Information architecture is the organization of information, paths, and objects within any environment, physical or digital. It guarantees orientation, findability, and meaning and is the basis of any user experience design project.
“Information architecture refers to the organization and simplification of information, the design, and integration of spaces or information systems; it is about designing the ways in which people can find, understand, exchange, and manage information. Information architects are not limited to designing individual information spaces (websites, software, applications…), but also information ecosystems that integrate heterogeneous media and channels.”
This is the definition proposed by Ding, Lin, and Zarro in the book Information Architecture: The Design and Integration of Information Spaces. It is a concise, simple and above all expanded definition, that is, not limited to digital.
Information Architecture Example
Components of information architecture
Among the elements or structures of information architecture stand out:
Organizational systems: this is the starting point. How we organize information will be critical to the user, if there is a clear and logical categorization it will work as a guide. Depending on each digital product, it can be done thematically, chronologically, geographically, alphabetically, etc.
Labeling systems: help to identify the content. These are the elements of the navigation system (links, titles, names of each section, indexing terms …). The labels can be textual or iconic and the latter must always be accompanied by the former; that is, an image will necessarily also have text to facilitate identification.
Navigation systems: group and order content by categories. This allows us to guide us, facilitate navigation, and identify the relationship between different contents … We must keep in mind that not all users navigate through a site following the same process. A good navigation system will allow everyone to do this regardless of their goals.
Search systems: they are used to find information based on a specific need. They can be reactive or proactive or a combination of both.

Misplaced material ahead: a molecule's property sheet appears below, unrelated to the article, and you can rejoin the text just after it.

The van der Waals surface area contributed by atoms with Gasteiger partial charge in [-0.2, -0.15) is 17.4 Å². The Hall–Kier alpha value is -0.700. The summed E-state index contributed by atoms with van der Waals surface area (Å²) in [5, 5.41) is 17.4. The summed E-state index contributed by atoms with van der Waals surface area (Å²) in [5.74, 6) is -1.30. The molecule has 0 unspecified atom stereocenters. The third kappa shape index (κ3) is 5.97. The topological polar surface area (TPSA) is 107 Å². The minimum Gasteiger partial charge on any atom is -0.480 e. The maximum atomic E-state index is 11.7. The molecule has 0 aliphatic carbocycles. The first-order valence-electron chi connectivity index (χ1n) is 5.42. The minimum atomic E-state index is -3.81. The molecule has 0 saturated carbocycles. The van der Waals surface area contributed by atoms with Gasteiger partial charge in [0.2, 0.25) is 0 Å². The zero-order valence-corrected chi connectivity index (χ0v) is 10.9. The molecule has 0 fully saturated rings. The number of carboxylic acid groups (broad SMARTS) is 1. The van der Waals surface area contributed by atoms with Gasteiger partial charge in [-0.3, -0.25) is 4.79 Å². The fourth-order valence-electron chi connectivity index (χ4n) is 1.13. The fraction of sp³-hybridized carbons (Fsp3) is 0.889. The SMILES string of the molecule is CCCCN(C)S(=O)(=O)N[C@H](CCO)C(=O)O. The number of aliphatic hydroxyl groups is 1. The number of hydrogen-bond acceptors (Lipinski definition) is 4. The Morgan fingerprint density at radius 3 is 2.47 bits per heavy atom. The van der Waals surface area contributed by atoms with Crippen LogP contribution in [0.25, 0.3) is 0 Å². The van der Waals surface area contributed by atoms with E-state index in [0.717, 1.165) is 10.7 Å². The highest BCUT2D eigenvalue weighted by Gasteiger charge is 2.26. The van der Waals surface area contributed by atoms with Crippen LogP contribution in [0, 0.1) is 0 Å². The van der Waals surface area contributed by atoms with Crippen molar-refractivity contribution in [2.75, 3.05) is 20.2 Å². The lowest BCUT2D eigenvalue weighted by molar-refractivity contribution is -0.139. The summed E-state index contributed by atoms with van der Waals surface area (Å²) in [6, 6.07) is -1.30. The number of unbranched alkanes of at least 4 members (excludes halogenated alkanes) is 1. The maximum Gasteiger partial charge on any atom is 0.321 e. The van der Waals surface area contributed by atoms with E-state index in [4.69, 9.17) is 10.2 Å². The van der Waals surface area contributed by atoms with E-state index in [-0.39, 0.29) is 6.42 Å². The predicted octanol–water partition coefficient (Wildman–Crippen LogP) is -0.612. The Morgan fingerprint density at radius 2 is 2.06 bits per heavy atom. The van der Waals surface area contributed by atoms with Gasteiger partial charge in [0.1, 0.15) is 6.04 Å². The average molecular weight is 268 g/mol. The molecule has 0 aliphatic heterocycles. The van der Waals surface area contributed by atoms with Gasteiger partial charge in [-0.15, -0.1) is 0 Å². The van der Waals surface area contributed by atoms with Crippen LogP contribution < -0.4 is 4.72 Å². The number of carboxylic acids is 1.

Controlled vocabularies: also called documentary languages, they consist of a subset of natural language terms in order to facilitate the search and retrieval of information. It also includes the semantic relationships between indexing terms.
Types of navigation structure in information architecture
The structure must follow a logical scheme, always combining two fundamental questions: what content we want to offer and how the user will access it. You need to find a balance between width and depth, between the different levels … a kind of map so as not to get lost between categories, titles, or sections.
Hierarchical: it is the most used. A “tree” diagram follows, making it easy for the user to always know where he is. This is why it is important that the different categories are mutually exclusive.
Hypertext: much more flexible and creative than the previous one, since the information is not organized in a linear way. However, this can cause the user to lose, not understand the path and, consequently, not find what they are looking for and give up.
Flat or linear: the simplest of all. From the different blocks, you can move on to both the previous and the next. Recommended if we want to follow a fixed itinerary.
Navigational: Freer, as other blocks can be accessed from the source without any obvious order. It is not recommended when there is a lot of content, as the user can easily get lost.
When considering the information architecture of a digital product, its particularities must be taken into account: an online store is not the same as a corporate website. Information architecture design specialists need to know how to identify their goals, how organize content, and label it in a way that has a positive impact on the user experience.
Taking care of these points in the context of digital products is of particular relevance since a correct design of the information architecture is essential to improve the communication and distribution of content to the user. Postgraduate courses such as the Master in Communication and Data Visualization at UNIR teach how to master communication techniques.